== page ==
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Mysterious 'Nazca Lines' ruins discovered in Saudi desert

Mysterious 'Nazca Lines' ruins discovered in Saudi desert

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Google Earth has revealed a mysterious site that archeologists consider Saudi Arabia's version of the famous Nazca Lines.

Newly released photographs have provided the public with a rare glimpse into a mysterious site that archeologists consider Saudi Arabia's version of the famous Nazca lines.

These impressive man-made designs, known as geoglyphs, were first discovered in 1927 but have since been shrouded in secrecy because many nations in the middle east prohibit researchers from excavating or even taking aerial photography. Fortunately, archaeologists now have their own not-so-secret tool to get around this problem called Google Earth.

David Kennedy, an archaeologist, used satellite-assisted software to capture detailed views of the giant stone structures, which date back at least 2000 years. The most common ones are circular with various spoke-like patterns that appear to resemble wheels and tend to be concentrated on lava fields. Their dimensions range from 82 feet to 230 feet across.

These latest findings are yet another example of how the combination of satellite technology and ultra high-resolution cameras have revolutionized the field of archaeology. Back in May, a team of archaeologists commissioned NASA satellites to survey Egypt and discovered more than 1,000 tombs and 3,000 ancient settlements. [READ: How NASA satellites unearthed Egypt’s lost pyramids]

And previously, Kennedy had used the program to probe nearly 2000 potential archaeological sites in the region, many of which were "pendants" or ancient stone tombs shaped like teardrops. All his research was done from his office chair using Google Earth's satellite images.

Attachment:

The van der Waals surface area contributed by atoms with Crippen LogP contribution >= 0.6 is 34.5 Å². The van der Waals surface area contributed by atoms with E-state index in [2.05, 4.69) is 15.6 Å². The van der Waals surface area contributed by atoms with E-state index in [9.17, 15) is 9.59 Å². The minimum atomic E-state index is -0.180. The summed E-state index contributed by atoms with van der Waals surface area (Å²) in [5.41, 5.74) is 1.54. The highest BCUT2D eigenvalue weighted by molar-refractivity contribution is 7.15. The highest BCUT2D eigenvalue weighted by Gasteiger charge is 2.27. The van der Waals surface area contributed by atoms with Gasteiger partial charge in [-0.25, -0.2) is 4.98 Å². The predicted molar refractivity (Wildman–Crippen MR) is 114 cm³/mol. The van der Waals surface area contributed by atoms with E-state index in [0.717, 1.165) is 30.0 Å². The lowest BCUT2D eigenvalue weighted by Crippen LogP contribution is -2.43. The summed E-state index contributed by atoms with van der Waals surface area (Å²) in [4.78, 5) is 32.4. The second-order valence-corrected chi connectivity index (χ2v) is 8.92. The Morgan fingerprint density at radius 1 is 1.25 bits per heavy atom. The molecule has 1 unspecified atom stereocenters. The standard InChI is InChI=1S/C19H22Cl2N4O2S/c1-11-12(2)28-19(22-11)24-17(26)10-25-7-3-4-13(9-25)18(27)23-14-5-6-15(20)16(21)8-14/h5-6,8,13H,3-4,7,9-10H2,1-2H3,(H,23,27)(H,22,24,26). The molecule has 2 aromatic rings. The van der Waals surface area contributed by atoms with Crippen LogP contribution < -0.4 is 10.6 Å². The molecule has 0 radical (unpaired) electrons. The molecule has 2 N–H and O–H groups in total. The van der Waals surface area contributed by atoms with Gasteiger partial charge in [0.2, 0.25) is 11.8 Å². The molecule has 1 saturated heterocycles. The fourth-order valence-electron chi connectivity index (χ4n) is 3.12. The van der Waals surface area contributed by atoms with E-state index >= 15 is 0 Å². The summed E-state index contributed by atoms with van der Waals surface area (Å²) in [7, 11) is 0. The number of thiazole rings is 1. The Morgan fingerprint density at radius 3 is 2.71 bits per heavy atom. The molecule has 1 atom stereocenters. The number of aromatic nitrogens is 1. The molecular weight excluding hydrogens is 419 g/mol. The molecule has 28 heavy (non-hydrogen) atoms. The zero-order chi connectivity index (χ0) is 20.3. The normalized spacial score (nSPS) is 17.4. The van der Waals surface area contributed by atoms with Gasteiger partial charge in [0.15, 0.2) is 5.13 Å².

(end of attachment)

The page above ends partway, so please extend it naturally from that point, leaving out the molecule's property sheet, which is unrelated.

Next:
Still, investigating relics from afar has its limitations. So far, none of the wheels appears to have been excavated, which makes dating them -- and uncovering their purpose -- a perpetually difficult task. For instance, some archaeologists have speculated that the ruins were likely once houses or cemeteries. Kennedy, however, disagrees.

Meanwhile, Amelia Sparavigna, a physics professor at Politecnico di Torino in Italy, has proposed what feels like a more obvious explanation.

"If we consider, more generally, the stone circles as worship places of ancestors, or places for rituals connected with astronomical events or with seasons, they could have the same function of [the] geoglyphs of South America, the Nazca Lines for instance. The design is different, but the function could be the same," she told LiveScience.

While the original purpose of these remnants continue to baffle the masses, one thing we do know is that a "search" company, fittingly, has brought us ever closer to solving some of history's greatest enigmas.

(via CBS News/LiveScience)

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Tuan Nguyen

Contributing Editor

Contributing Editor Tuan C. Nguyen is a freelance science journalist based in New York City. He has written for the U.S. News and World Report, Fox News, MSNBC, ABC News, AOL, Yahoo! News and LiveScience. Formerly, he was reporter and producer for the technology section of ABCNews.com. He holds degrees from the University of California Los Angeles and the City University of New York's Graduate School of Journalism. Follow him on Twitter. Disclosure